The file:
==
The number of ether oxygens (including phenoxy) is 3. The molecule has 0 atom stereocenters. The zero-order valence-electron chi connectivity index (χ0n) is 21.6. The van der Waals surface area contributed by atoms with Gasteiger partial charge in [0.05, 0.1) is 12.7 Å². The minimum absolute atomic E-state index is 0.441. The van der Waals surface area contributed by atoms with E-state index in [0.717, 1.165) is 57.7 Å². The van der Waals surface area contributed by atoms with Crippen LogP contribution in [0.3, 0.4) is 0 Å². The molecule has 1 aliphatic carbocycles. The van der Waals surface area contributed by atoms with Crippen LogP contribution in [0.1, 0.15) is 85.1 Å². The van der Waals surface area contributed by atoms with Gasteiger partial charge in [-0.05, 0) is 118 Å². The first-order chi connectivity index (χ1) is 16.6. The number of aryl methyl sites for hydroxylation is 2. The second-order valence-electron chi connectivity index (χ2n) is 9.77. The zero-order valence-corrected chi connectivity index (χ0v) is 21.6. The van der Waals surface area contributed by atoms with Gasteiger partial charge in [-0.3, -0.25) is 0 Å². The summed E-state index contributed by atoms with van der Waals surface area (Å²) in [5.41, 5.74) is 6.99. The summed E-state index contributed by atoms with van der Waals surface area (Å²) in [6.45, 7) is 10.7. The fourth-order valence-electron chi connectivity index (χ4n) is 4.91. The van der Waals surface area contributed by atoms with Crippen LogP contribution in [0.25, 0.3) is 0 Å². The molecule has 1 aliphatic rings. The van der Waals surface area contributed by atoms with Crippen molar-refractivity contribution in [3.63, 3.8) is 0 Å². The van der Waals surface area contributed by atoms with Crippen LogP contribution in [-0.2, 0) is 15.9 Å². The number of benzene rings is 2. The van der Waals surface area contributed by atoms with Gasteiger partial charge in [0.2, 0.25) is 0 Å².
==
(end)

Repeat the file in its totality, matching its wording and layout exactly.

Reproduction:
The number of ether oxygens (including phenoxy) is 3. The molecule has 0 atom stereocenters. The zero-order valence-electron chi connectivity index (χ0n) is 21.6. The van der Waals surface area contributed by atoms with Gasteiger partial charge in [0.05, 0.1) is 12.7 Å². The minimum absolute atomic E-state index is 0.441. The van der Waals surface area contributed by atoms with E-state index in [0.717, 1.165) is 57.7 Å². The van der Waals surface area contributed by atoms with Crippen LogP contribution in [0.3, 0.4) is 0 Å². The molecule has 1 aliphatic carbocycles. The van der Waals surface area contributed by atoms with Crippen LogP contribution in [0.1, 0.15) is 85.1 Å². The van der Waals surface area contributed by atoms with Gasteiger partial charge in [-0.05, 0) is 118 Å². The first-order chi connectivity index (χ1) is 16.6. The number of aryl methyl sites for hydroxylation is 2. The second-order valence-electron chi connectivity index (χ2n) is 9.77. The zero-order valence-corrected chi connectivity index (χ0v) is 21.6. The van der Waals surface area contributed by atoms with Gasteiger partial charge in [-0.3, -0.25) is 0 Å². The summed E-state index contributed by atoms with van der Waals surface area (Å²) in [5.41, 5.74) is 6.99. The summed E-state index contributed by atoms with van der Waals surface area (Å²) in [6.45, 7) is 10.7. The fourth-order valence-electron chi connectivity index (χ4n) is 4.91. The van der Waals surface area contributed by atoms with Crippen LogP contribution in [0.25, 0.3) is 0 Å². The molecule has 1 aliphatic rings. The van der Waals surface area contributed by atoms with Crippen molar-refractivity contribution in [3.63, 3.8) is 0 Å². The van der Waals surface area contributed by atoms with Crippen LogP contribution in [-0.2, 0) is 15.9 Å². The number of benzene rings is 2. The van der Waals surface area contributed by atoms with Gasteiger partial charge in [0.2, 0.25) is 0 Å².